How to hide your television and cable wires, an easy DIY.

Friday, August 1, 2014

All right, so as I've mentioned a couple of times, my cool friend Janette contacted me in regards to messy, flailing in the wind television and cable wires, if I had that common, unfortunate problem.  I don't know how she knew that I did, that how to DIY hide your television and cable wires was on my countdown-to-Sirens-back-to-work to-do list.  

She's been reading along here and when the PR team at Wiremold by Legrand asked if she knew anybody who could test out and review their In-Wall Cord & Cable Power Kit,* she asked me.

Holy thrilled was I!  A chance to do something for Janette and as a bonus, that ugly zoo of cables on our wall was going to disappear?  Nice.  I am unquestionably anti-visual clutter so this was perfect.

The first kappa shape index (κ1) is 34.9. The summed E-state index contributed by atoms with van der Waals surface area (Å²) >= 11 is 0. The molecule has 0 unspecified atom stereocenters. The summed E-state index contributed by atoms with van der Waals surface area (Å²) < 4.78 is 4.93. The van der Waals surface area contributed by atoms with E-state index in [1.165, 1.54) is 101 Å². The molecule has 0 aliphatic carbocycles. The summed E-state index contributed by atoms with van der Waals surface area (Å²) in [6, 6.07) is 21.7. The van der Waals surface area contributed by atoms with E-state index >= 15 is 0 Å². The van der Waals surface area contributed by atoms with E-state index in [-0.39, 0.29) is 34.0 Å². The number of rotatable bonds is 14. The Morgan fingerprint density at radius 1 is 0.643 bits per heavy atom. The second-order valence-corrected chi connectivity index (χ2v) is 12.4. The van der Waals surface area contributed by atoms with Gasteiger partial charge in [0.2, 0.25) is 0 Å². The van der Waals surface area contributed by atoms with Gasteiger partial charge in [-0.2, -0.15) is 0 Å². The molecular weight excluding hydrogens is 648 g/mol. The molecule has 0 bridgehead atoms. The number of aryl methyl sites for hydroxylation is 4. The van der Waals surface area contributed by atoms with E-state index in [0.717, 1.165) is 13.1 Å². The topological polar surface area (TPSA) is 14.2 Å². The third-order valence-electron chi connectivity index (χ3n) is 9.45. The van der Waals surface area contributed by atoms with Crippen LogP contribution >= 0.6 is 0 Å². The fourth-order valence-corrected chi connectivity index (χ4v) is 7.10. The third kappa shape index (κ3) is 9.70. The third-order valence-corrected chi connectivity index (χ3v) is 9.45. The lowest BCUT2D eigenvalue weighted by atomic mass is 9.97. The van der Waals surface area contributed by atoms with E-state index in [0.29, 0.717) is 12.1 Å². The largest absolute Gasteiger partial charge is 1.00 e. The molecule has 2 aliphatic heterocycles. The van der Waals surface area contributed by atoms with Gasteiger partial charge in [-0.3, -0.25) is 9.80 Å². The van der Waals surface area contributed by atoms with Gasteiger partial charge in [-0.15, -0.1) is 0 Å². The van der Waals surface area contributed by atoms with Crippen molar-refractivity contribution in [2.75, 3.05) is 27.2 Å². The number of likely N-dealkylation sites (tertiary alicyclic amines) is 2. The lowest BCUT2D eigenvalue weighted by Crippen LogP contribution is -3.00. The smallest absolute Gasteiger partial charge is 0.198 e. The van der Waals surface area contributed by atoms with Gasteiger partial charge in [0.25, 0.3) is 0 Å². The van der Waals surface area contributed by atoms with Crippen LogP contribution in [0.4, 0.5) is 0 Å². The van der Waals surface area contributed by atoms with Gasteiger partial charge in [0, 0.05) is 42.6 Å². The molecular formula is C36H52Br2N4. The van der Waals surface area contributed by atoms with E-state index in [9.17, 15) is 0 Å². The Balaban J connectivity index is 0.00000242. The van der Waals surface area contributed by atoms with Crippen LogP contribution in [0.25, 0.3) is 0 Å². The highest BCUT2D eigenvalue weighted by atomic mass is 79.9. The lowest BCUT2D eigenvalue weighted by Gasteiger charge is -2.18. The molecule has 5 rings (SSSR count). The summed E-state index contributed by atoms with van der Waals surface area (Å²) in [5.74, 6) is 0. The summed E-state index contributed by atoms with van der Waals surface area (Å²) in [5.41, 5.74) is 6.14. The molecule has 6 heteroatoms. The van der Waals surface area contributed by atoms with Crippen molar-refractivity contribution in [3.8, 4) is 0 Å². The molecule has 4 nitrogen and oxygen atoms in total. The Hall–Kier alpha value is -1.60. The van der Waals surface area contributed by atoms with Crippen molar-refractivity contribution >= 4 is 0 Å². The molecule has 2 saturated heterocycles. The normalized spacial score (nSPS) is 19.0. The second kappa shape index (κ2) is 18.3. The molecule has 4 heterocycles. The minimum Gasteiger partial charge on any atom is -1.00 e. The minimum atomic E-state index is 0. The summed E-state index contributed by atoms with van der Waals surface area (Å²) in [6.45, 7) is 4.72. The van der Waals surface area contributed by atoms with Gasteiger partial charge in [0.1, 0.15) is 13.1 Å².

hiding messy television cable wires
The before.
The idea behind this kit, she said, is that it is meant to make the process of hiding the cables easy, that anyone can do it regardless of skill level especially because the kit contains all the tools, pieces, and parts you'll need.  Further, there's a spiffy, brief, clear as day video online that shows the process for those who dislike written instructions.

Don't mind my dusty dining table.  Sheesh.
Shortly after our email exchange, a box arrived with the kit and like a giddy school-kid, I was super excited to get going.  Then life stepped in and this got postponed, then postponed again.  But finally Mike and I made plans to get this done today.  And we did.

After watching the video together, we unpacked the box.  So few ingredients I thought, and it doesn't attach to the wall studs, huh?  But, hm.  Ok, let's go.